When someone is pregnant, they have every reason to expect labor and delivery to end with a baby and mother recovering from routine health issues related to childbirth. Unfortunately, the quality of maternal care in the U.S. is not as high as many may expect.

States have dramatically different maternal mortality rates and that is an important consideration in the Kansas City area. Families in Kansas or Missouri may have a completely different experience depending on where they give birth.

Kansas mothers may be safer

According to the latest statistics, there are 17.7 deaths per 100,000 live births in Kansas. This rate is down from 19.6 deaths in 2016. One reason cited as a strength for the state is a high percentage of prenatal care before the third trimester. Doctors can watch trends throughout the pregnancy to determine problems and act accordingly.

Conversely, in Missouri there are 32.6 deaths per 100,000 live births. This rate increased from 28.5 deaths in 2016. That makes Missouri a top 10 state for maternal mortality.

A proposal to curb maternal mortality failed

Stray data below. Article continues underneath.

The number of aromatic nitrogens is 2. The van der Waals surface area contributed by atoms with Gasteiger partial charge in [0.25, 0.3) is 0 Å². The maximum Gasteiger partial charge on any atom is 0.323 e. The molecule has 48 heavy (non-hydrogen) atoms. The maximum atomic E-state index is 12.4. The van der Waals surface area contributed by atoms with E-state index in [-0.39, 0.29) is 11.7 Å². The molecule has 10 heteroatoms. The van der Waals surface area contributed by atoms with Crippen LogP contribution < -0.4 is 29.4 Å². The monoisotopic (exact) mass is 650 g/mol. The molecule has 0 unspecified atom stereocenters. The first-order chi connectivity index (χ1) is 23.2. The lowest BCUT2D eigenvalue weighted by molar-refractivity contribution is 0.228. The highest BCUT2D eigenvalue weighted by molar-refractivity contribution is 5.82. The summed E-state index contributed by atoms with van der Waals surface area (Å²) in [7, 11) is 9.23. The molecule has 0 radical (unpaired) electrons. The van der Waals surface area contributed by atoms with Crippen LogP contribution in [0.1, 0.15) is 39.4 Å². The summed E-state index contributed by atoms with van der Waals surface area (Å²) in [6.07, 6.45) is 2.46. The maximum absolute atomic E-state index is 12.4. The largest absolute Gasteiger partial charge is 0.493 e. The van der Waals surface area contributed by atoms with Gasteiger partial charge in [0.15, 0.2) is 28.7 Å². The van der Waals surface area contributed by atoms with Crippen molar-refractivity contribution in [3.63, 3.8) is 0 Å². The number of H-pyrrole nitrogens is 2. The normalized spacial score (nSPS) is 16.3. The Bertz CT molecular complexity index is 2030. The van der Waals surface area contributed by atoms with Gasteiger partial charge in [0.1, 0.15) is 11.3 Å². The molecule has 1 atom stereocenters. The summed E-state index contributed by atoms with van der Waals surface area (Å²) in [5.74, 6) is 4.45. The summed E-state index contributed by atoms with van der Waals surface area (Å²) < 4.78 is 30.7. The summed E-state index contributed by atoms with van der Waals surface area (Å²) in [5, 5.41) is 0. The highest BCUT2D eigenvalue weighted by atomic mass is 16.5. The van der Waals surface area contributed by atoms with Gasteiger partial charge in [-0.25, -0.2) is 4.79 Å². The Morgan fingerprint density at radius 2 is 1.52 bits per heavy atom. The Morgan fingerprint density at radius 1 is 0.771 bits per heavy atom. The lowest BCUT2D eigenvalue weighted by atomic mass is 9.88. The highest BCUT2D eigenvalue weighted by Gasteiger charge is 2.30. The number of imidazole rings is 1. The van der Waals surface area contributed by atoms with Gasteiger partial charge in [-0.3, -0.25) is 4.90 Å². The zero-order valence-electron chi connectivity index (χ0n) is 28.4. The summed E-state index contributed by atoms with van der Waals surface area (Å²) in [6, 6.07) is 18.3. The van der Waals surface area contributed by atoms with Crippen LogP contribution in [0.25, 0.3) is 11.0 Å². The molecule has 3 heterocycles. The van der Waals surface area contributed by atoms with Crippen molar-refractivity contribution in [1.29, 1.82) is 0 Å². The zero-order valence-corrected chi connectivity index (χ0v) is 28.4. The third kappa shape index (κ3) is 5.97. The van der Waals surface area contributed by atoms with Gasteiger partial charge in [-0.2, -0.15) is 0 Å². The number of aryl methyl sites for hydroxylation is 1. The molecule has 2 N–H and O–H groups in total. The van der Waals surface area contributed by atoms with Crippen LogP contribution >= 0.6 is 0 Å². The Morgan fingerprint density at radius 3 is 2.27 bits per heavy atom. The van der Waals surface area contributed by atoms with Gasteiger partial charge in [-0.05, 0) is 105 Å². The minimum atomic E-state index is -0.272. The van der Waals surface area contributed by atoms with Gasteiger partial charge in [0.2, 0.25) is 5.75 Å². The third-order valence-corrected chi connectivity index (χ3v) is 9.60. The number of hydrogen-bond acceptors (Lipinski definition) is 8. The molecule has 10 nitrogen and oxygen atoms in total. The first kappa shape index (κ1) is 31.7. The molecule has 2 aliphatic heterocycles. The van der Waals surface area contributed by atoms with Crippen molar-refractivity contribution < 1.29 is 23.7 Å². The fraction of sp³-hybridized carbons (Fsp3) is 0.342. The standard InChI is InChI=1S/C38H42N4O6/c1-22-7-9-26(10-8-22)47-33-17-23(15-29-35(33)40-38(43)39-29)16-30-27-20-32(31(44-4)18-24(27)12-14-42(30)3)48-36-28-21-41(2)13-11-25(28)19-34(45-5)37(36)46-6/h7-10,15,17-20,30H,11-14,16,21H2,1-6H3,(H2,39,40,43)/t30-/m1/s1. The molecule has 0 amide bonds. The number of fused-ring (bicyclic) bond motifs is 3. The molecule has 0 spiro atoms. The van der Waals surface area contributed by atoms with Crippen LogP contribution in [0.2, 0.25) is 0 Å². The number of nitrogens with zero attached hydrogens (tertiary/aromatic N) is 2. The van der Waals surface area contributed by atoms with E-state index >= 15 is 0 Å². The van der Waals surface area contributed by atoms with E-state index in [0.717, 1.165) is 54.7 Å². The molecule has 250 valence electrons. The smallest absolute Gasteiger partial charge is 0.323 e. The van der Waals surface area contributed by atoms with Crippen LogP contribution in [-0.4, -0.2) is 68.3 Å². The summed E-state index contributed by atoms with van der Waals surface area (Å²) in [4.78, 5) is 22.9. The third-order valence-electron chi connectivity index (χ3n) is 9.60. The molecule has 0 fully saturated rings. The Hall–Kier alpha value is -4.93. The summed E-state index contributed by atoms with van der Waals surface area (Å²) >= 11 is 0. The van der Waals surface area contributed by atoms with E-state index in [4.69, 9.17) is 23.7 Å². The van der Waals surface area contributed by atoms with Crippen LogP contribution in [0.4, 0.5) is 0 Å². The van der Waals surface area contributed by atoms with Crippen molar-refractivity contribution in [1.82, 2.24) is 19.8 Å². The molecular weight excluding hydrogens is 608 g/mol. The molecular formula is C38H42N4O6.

Last year, a Missouri legislator proposed a bill that would have established a 14-member committee including maternal health specialists who would review maternal deaths annually, identify the causes and work with the state legislature to recommend improvements.

Missouri already has a Pregnancy Associated Mortality Review Board but this bill would have gone further. Unfortunately, it didn’t make it past the House.

Why review may be necessary

However, extensive review may be the key to lowering maternal mortality rates. National Public Radio and ProPublica spent a year investigating U.S. maternal mortality rates and held up California as an example for other states to follow.

The California Maternal Quality Care Collaborative was established in 2006 after childbirth-related deaths doubled, helped the state reduce maternal mortality. The collaborative helped medical professionals identify key trends among fatalities and focus on prevention tactics with future patients. California now has one of the lowest maternal mortality rates in the country.

Establishing a similar review process in Missouri could help families hold doctors accountable for malpractice if improper care caused a fatality or near-fatality. Missouri families deserve a safe birth experience. If something terrible happens, they deserve to know why the unthinkable occurred and act if necessary.